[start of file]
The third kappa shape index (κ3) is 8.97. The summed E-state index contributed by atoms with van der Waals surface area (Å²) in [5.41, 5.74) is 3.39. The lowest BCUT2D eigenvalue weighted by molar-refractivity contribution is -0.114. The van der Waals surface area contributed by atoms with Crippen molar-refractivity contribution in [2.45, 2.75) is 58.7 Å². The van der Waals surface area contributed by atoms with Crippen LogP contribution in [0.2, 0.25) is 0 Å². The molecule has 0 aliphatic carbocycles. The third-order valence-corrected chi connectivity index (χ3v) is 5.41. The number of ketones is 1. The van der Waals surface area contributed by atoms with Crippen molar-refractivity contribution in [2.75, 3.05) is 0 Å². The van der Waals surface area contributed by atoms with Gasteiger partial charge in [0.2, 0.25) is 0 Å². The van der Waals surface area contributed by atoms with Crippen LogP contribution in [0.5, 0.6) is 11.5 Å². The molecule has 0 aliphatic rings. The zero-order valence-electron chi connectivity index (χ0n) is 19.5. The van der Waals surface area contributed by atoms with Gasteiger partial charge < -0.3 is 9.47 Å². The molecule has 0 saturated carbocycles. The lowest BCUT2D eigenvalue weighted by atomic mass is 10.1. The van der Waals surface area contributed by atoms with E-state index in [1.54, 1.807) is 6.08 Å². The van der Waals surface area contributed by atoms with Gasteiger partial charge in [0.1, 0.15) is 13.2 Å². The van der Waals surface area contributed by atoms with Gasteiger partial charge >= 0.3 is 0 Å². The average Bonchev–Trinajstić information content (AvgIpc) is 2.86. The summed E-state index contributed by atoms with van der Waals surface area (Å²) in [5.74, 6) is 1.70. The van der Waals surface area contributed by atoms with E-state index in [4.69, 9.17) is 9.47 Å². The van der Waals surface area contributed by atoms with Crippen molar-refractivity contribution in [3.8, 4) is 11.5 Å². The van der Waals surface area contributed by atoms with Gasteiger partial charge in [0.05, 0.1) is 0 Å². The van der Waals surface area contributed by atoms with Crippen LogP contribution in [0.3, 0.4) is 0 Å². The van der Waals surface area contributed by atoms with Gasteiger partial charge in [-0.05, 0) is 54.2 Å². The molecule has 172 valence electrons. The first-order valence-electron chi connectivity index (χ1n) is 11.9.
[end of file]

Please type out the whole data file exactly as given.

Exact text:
The third kappa shape index (κ3) is 8.97. The summed E-state index contributed by atoms with van der Waals surface area (Å²) in [5.41, 5.74) is 3.39. The lowest BCUT2D eigenvalue weighted by molar-refractivity contribution is -0.114. The van der Waals surface area contributed by atoms with Crippen molar-refractivity contribution in [2.45, 2.75) is 58.7 Å². The van der Waals surface area contributed by atoms with Crippen LogP contribution in [0.2, 0.25) is 0 Å². The molecule has 0 aliphatic carbocycles. The third-order valence-corrected chi connectivity index (χ3v) is 5.41. The number of ketones is 1. The van der Waals surface area contributed by atoms with Crippen molar-refractivity contribution in [2.75, 3.05) is 0 Å². The van der Waals surface area contributed by atoms with Gasteiger partial charge in [0.2, 0.25) is 0 Å². The van der Waals surface area contributed by atoms with Crippen LogP contribution in [0.5, 0.6) is 11.5 Å². The molecule has 0 aliphatic rings. The zero-order valence-electron chi connectivity index (χ0n) is 19.5. The van der Waals surface area contributed by atoms with Gasteiger partial charge < -0.3 is 9.47 Å². The molecule has 0 saturated carbocycles. The lowest BCUT2D eigenvalue weighted by atomic mass is 10.1. The van der Waals surface area contributed by atoms with E-state index in [1.54, 1.807) is 6.08 Å². The van der Waals surface area contributed by atoms with Gasteiger partial charge in [0.1, 0.15) is 13.2 Å². The van der Waals surface area contributed by atoms with Gasteiger partial charge >= 0.3 is 0 Å². The average Bonchev–Trinajstić information content (AvgIpc) is 2.86. The summed E-state index contributed by atoms with van der Waals surface area (Å²) in [5.74, 6) is 1.70. The van der Waals surface area contributed by atoms with E-state index in [4.69, 9.17) is 9.47 Å². The van der Waals surface area contributed by atoms with Crippen molar-refractivity contribution in [3.8, 4) is 11.5 Å². The van der Waals surface area contributed by atoms with Gasteiger partial charge in [0.05, 0.1) is 0 Å². The van der Waals surface area contributed by atoms with Crippen LogP contribution in [0.3, 0.4) is 0 Å². The van der Waals surface area contributed by atoms with Gasteiger partial charge in [-0.05, 0) is 54.2 Å². The molecule has 172 valence electrons. The first-order valence-electron chi connectivity index (χ1n) is 11.9.